In a surprising turn of events, a Supreme Court’s ruling allowed James Garcia Dimaya, an immigrant living in California, to remain in the United States. The surprise was the deciding judge: Trump’s only Supreme Court appointee, Neil Gorsuch.
He cast the deciding vote in a Supreme Court that usually has a conservative edge. However, Gorsuch sided with Justices Ruth Bader Ginsburg, Sonia Sotomayor, Elena Kagan and Stephen Breyer giving the case a 5-4 against deporting Dimaya.
Dimaya, who has been convicted of two first-degree burglary charges, was supposed to be deported due to the Immigrant and Nationality Act which states that constitutes deportation after a crime of violence. He was admitted to the U.S. as a lawful permanent resident at the age of 13 in 1992.
However, some of the Justices argued that a “crime of violence” is too vague, and thus can not be used to deport Dimaya.
In particular, Gorsuch found that the law’s vagueness invites arbitrary abuse of power. Citing the treason laws of the Revolutionary War, he said: “The founders cited the crown’s abuse of ‘pretended’ crimes like this as one of their reasons for revolution.”
“Today’s vague laws may not be as invidious, but they can invite the exercise of arbitrary power all the same — by leaving the people in the dark about what the law demands and allowing prosecutors and courts to make it up. The law before us today is such a law.”
“On the other hand,” he said the INA provision, “asks about ‘risk’ alone, a familiar concept of everyday life. It, therefore, calls for a commonsense inquiry that does not compel a court to venture beyond the offense elements to consider contingent and remote possibilities.”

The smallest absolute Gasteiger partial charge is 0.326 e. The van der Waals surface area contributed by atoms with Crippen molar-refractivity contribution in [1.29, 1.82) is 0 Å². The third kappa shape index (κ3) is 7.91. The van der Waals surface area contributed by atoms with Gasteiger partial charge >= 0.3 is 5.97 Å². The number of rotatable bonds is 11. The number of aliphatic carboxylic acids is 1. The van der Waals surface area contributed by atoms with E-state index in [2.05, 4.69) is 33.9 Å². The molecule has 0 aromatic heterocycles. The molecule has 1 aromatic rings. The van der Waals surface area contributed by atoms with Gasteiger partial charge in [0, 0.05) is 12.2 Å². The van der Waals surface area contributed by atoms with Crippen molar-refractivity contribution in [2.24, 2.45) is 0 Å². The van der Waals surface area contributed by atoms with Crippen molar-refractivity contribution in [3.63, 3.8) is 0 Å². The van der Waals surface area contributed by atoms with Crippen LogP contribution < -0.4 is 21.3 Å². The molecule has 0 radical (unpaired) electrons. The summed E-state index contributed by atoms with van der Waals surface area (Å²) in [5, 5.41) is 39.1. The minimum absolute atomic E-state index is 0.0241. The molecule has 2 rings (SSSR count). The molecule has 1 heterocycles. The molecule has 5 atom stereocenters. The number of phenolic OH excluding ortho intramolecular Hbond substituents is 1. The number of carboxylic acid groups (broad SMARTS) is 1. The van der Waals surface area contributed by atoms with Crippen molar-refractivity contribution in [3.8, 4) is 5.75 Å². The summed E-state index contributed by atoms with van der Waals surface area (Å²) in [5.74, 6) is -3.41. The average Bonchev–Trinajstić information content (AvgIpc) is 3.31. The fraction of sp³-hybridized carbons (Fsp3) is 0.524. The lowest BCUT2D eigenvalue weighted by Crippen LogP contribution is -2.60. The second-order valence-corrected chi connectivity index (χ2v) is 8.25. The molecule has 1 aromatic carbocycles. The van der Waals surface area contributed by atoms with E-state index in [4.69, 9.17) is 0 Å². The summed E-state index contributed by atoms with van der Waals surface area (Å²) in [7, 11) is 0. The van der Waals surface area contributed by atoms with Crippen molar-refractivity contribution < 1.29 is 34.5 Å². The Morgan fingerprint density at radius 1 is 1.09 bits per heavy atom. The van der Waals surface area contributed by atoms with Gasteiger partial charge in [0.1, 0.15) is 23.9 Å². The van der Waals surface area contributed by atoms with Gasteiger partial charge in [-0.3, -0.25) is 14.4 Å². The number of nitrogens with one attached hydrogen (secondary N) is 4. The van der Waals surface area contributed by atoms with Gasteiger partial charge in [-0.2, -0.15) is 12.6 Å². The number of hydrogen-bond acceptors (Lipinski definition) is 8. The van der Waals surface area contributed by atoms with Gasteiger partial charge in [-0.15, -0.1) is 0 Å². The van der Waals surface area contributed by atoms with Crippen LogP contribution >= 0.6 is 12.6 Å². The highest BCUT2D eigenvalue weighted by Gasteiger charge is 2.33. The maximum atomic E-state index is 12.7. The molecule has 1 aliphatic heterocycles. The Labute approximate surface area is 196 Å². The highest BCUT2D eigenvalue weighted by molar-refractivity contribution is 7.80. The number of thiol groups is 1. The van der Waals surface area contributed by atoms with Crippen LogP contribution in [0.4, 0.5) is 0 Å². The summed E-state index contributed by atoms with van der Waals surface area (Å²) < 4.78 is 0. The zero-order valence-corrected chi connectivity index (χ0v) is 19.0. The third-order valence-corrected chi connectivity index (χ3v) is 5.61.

Justice Elena Kagan, who appointed by President Obama in 2010, cited a similar Supreme Court decision from 2015 that found the language “violent felony” too vague to invoke the Armed Career Criminal Act.
Referring back to the Immigrant and Nationality Act, she said the law “requires a court to picture the kind of conduct that the crime involves in ‘the ordinary case,’ and to judge whether that abstraction’ presents some not-well-specified-yet-sufficiently large degree of risk.”
Vague language, especially in a case that could have a man deported, invites“more unpredictability and arbitrariness than the Due Process Clause tolerates,” Kagan said.
Dimaya’s attorney, Josh Rosenkranz, praised the court’s decision as one that provides immigrants equal protection under the law.
“The Supreme Court delivered a resounding message today: You can’t banish a person from his home and family without clear lines, announced up front,” he said.
H/T: The Hill